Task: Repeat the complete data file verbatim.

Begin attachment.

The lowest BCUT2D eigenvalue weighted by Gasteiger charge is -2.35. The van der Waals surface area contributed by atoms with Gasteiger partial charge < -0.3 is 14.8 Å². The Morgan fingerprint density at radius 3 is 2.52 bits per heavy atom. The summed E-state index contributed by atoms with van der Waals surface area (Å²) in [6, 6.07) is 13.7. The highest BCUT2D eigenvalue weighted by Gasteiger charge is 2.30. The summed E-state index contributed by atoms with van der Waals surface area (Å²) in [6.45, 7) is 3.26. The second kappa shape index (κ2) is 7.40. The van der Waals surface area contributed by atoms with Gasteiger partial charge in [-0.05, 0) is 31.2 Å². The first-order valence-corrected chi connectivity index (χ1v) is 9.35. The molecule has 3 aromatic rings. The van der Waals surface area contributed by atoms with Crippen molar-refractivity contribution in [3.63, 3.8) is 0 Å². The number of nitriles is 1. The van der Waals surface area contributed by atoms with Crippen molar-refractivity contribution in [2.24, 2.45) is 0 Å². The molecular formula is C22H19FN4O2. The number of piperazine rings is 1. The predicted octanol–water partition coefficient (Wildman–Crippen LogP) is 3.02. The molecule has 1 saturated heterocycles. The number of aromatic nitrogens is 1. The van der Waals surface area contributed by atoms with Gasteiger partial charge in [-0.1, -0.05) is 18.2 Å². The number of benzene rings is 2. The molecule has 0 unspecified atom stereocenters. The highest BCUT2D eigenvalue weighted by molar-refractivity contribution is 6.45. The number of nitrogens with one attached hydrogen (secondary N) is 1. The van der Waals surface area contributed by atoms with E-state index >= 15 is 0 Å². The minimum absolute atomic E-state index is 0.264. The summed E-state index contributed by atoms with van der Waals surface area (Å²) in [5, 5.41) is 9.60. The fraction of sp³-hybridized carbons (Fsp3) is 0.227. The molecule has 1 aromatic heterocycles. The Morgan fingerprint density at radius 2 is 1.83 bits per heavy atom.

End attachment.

The lowest BCUT2D eigenvalue weighted by Gasteiger charge is -2.35. The van der Waals surface area contributed by atoms with Gasteiger partial charge < -0.3 is 14.8 Å². The Morgan fingerprint density at radius 3 is 2.52 bits per heavy atom. The summed E-state index contributed by atoms with van der Waals surface area (Å²) in [6, 6.07) is 13.7. The highest BCUT2D eigenvalue weighted by Gasteiger charge is 2.30. The summed E-state index contributed by atoms with van der Waals surface area (Å²) in [6.45, 7) is 3.26. The second kappa shape index (κ2) is 7.40. The van der Waals surface area contributed by atoms with Gasteiger partial charge in [-0.05, 0) is 31.2 Å². The first-order valence-corrected chi connectivity index (χ1v) is 9.35. The molecule has 3 aromatic rings. The van der Waals surface area contributed by atoms with Crippen molar-refractivity contribution in [3.63, 3.8) is 0 Å². The number of nitriles is 1. The van der Waals surface area contributed by atoms with Crippen molar-refractivity contribution in [2.24, 2.45) is 0 Å². The molecular formula is C22H19FN4O2. The number of piperazine rings is 1. The predicted octanol–water partition coefficient (Wildman–Crippen LogP) is 3.02. The molecule has 1 saturated heterocycles. The number of aromatic nitrogens is 1. The van der Waals surface area contributed by atoms with Gasteiger partial charge in [-0.1, -0.05) is 18.2 Å². The number of benzene rings is 2. The molecule has 0 unspecified atom stereocenters. The highest BCUT2D eigenvalue weighted by molar-refractivity contribution is 6.45. The number of nitrogens with one attached hydrogen (secondary N) is 1. The van der Waals surface area contributed by atoms with E-state index >= 15 is 0 Å². The minimum absolute atomic E-state index is 0.264. The summed E-state index contributed by atoms with van der Waals surface area (Å²) in [5, 5.41) is 9.60. The fraction of sp³-hybridized carbons (Fsp3) is 0.227. The molecule has 1 aromatic heterocycles. The Morgan fingerprint density at radius 2 is 1.83 bits per heavy atom.